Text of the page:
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Well done, Billie Eilish. Well done for speaking up candidly about your sex life, and for opening up this badly needed conversation.
“I think porn is a disgrace,” the singer said in a radio interview this week. “I used to watch a lot of porn, to be honest. I started watching porn when I was, like, 11 ... I think it really destroyed my brain and I feel incredibly devastated that I was exposed to so much porn.
“The first few times I had sex, I was not saying no to things that were not good. It was because I thought that’s what I was supposed to be attracted to. I’m so angry that porn is so loved, and I’m so angry at myself for thinking that it was OK.”
But Billie, there are two things I’d encourage you, and everyone else, to consider. The first is that “porn” isn’t one big homogenous mass. That’s like using the word “literature” to describe all writing. The landscape of pornography is like the landscape of literature; it is as rich and infinitely varied.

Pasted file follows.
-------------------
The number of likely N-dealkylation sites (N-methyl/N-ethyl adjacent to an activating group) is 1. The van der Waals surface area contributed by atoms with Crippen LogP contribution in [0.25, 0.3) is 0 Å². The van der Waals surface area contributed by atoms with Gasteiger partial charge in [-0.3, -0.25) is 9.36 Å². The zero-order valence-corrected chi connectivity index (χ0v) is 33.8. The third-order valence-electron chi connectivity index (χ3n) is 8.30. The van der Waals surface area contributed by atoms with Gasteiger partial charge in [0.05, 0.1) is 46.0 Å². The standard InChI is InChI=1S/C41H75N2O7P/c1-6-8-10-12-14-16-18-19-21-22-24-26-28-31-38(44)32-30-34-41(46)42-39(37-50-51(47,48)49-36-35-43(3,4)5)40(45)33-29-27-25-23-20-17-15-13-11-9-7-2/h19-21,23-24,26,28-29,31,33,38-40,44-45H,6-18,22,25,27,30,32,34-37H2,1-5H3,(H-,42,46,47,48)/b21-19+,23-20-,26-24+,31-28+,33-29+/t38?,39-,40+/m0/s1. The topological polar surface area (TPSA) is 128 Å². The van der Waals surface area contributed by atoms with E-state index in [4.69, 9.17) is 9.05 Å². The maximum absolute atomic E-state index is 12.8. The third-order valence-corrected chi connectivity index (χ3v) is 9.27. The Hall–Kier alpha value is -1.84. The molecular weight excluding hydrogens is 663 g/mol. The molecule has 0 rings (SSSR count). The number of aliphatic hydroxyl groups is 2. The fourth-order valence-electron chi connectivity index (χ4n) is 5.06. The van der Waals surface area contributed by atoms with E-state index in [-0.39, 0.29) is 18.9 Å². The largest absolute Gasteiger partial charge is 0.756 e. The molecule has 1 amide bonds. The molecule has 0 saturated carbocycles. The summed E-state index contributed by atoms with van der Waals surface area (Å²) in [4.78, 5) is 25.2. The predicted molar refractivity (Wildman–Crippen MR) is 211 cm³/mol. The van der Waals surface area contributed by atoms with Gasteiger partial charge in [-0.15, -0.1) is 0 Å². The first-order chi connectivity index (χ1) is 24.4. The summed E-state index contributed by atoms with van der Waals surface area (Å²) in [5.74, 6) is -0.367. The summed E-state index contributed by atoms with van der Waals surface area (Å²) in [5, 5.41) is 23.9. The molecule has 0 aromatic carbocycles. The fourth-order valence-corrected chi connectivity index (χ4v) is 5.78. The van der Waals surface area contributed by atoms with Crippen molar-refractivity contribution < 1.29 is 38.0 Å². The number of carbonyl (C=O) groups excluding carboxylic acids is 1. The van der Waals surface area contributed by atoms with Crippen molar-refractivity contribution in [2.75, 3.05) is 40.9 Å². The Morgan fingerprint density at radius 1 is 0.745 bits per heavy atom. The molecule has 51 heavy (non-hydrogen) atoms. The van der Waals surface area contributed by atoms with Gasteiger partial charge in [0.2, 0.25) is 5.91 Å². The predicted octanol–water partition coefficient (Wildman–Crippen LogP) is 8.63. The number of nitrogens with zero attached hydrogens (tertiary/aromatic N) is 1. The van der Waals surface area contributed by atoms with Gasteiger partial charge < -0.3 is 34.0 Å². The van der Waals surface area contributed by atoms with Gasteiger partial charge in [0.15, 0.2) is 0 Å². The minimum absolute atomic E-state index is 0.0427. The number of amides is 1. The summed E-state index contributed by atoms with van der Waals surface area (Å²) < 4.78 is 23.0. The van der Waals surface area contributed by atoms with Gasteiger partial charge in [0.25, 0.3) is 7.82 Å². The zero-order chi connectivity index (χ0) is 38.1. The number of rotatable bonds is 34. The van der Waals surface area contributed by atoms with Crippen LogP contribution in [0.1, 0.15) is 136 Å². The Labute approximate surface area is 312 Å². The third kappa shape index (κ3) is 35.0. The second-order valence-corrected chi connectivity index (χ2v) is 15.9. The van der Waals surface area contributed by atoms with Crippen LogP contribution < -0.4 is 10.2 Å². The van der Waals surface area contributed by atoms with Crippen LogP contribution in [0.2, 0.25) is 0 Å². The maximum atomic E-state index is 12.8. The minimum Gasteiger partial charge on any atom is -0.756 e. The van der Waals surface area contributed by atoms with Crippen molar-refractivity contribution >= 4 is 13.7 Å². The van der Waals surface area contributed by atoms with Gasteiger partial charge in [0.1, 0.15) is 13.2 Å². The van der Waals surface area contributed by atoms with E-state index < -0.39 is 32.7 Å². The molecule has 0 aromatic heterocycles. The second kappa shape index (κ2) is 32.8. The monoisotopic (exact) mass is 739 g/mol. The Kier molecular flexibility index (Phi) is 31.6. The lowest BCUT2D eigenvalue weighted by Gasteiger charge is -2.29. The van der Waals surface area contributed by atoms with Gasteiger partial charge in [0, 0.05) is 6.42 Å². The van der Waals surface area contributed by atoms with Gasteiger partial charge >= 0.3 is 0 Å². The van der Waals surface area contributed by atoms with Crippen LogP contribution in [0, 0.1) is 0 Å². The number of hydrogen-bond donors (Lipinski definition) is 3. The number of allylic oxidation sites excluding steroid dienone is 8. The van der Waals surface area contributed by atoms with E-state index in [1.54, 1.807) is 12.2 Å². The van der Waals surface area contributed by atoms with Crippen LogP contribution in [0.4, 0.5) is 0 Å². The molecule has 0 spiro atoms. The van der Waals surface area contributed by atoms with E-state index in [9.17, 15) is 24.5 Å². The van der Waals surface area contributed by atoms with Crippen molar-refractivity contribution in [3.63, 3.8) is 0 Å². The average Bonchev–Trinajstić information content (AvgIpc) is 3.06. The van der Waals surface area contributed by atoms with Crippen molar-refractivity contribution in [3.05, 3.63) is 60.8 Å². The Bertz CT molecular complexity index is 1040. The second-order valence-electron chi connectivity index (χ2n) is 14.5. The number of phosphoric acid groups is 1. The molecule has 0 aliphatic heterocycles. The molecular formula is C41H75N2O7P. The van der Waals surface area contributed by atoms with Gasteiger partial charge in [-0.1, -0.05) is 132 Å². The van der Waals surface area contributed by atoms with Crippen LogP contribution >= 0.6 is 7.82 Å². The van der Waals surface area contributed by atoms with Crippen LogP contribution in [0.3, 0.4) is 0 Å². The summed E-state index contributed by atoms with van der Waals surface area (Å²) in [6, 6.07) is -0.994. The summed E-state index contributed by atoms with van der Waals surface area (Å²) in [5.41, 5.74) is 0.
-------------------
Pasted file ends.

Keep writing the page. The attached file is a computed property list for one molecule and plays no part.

The porn Billie refers to is the male-lens, male-centric mainstream sort that is found quickly and easily on tube sites, such as Pornhub. But there are, in fact, many brilliant female, non-binary, and queer pornographers out there, making innovative, creative porn that’s very different. Sadly, however, the industry stranglehold of Mindgeek (the company that owns Pornhub and virtually every other tube site) means they don’t get the awareness, traffic and revenue they deserve.
The second is that the issue isn’t porn. The issue is that we don’t talk about sex in the real world. Many things are laid at porn’s door that should instead be laid at society’s. It’s not porn’s role to educate; it’s ours.
I date younger men. As someone who has never wanted to be married, never wanted children, adores being single and cannot wait to die alone, this is my preferred dating model. Fourteen years ago, sleeping with younger men led me to realise that when we don’t talk openly and honestly about sex, porn becomes sex education by default – and not in a good way. I decided to do something about this.